Exploiting isomerism of molecules is particularly important in medicine or biological applications because enzymes tend to interact differently from one isomer to another.
In chemistry, two molecules are isomers if their molecular formula is the same, but they differ for the spatial orientation or the bond location within the atoms. In the first case we talk about stereoisomers while in the second case the molecules are defined structural or constitutional isomers. 
It should be noticed that “isomerism” doesn’t mean that the molecules have the same chemical or physical properties: in nature there are many examples of molecules that can have completely different interaction with biological targets even for a small difference in the position of a single chemical bond.
Phytocannabinoids derived from cannabis such as cannabidiol (CBD) and tetrahydrocannabinol (THC) could be taken as example to explain isomerism. These two compounds share the same molecular structure: 21 atoms of carbon, 30 of hydrogen and two of oxygen. Nevertheless the arrangement of these atoms is slightly different and this structural diversity is responsible for huge changes in the biological action on our body: both molecules interact with cannabinoid receptors (CB) of our endocannabinoid system (ECS), but while THC is psychoactive and binds mainly to CB1 in the brain producing psychotropic effects, CBD interact differently from the counterpart and it is capable of modulating THC activity on CB receptors. So the similarity of their structure make CBD and THC both lipophilic and capable of crossing the blood brain barrier (BBB), while the differences affect their interaction within receptors thus their therapeutic effects.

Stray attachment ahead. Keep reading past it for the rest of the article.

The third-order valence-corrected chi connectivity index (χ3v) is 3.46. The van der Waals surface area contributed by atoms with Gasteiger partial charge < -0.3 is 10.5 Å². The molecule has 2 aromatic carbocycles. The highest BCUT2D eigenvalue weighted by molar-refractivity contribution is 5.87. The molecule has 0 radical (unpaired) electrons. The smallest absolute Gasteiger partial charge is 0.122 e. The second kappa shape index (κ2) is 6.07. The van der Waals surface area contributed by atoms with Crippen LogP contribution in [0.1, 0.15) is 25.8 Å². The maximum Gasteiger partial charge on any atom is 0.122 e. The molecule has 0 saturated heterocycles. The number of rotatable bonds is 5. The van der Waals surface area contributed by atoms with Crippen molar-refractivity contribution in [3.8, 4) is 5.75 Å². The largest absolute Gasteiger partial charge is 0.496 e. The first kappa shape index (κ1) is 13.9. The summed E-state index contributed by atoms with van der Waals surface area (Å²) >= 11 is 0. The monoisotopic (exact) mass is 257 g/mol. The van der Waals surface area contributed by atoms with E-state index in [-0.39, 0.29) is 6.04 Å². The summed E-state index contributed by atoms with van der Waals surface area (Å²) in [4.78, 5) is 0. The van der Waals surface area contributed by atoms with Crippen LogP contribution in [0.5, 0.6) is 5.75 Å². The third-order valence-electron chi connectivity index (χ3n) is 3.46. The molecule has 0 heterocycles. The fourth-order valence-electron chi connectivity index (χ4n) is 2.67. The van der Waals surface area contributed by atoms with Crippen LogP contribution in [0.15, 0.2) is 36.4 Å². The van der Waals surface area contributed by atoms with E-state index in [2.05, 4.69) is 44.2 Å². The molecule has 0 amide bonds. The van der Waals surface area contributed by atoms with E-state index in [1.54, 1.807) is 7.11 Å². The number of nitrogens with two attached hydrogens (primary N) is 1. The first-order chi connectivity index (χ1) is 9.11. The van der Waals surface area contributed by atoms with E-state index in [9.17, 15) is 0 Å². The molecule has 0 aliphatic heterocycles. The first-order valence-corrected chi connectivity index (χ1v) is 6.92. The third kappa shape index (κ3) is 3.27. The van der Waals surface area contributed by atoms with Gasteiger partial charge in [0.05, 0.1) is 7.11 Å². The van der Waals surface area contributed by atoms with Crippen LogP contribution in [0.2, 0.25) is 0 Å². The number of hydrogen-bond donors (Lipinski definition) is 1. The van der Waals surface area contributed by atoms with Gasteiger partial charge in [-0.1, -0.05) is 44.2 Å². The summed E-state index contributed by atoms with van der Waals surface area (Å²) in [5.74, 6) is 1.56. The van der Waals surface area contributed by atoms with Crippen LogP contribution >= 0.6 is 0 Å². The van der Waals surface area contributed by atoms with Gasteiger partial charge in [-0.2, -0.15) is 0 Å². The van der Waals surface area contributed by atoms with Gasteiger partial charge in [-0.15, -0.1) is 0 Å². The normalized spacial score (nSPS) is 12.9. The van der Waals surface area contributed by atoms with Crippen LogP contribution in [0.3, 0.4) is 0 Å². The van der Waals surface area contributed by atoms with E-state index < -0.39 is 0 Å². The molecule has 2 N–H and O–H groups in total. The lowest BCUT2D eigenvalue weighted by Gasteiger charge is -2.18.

When THC is synthesized from CBD thorugh intramolecular cyclization it is possible to obtain mainly two different molecules depending on how the ring fusion will occur: THC-9 or THC-8. 
The former is the most well known kind of THC occurring also as major psychotropic substance produced by certain cannabis varieties, while the latter occurs only in traces in nature and differs from THC-9 just in the position of one double bond in the cyclohexene ring. The structural difference makes THC-8 less potent than THC-9 because of weaker interaction within the cannabinoid receptors, but it is also more chemically stable so less prone to oxidation or conversion to cannabinol (CBN) over time. In addition to THC-8, there are also other isomers that can be present in trace amount in cannabis plant such as THC-10 among others. The great challenge is to rationalize the differences within molecules and to study sistematically the subtle changes in molecular activity derived from the isomeric relation, that could lead to improved therapeutic benefits or reduction of unwanted side effects.
 Chhabra, Naveen; Aseri, MadanL; Padmanabhan, Deepak (2013). A review of drug isomerism and its significance. International Journal of Applied and Basic Medical Research, 3(1), 16–. doi:10.4103/2229-516x.112233 [Times cited = 175 ]
 Paola Marzullo, Francesca Foschi, Davide Andrea Coppini, Fabiola Fanchini, Lucia Magnani, Selina Rusconi, Marcello Luzzani, and Daniele Passarella, Journal of Natural Products 2020 83 (10), 2894-2901; DOI: 10.1021/acs.jnatprod.0c00436 [Journal impact factor = 4.803] [Times cited = 13]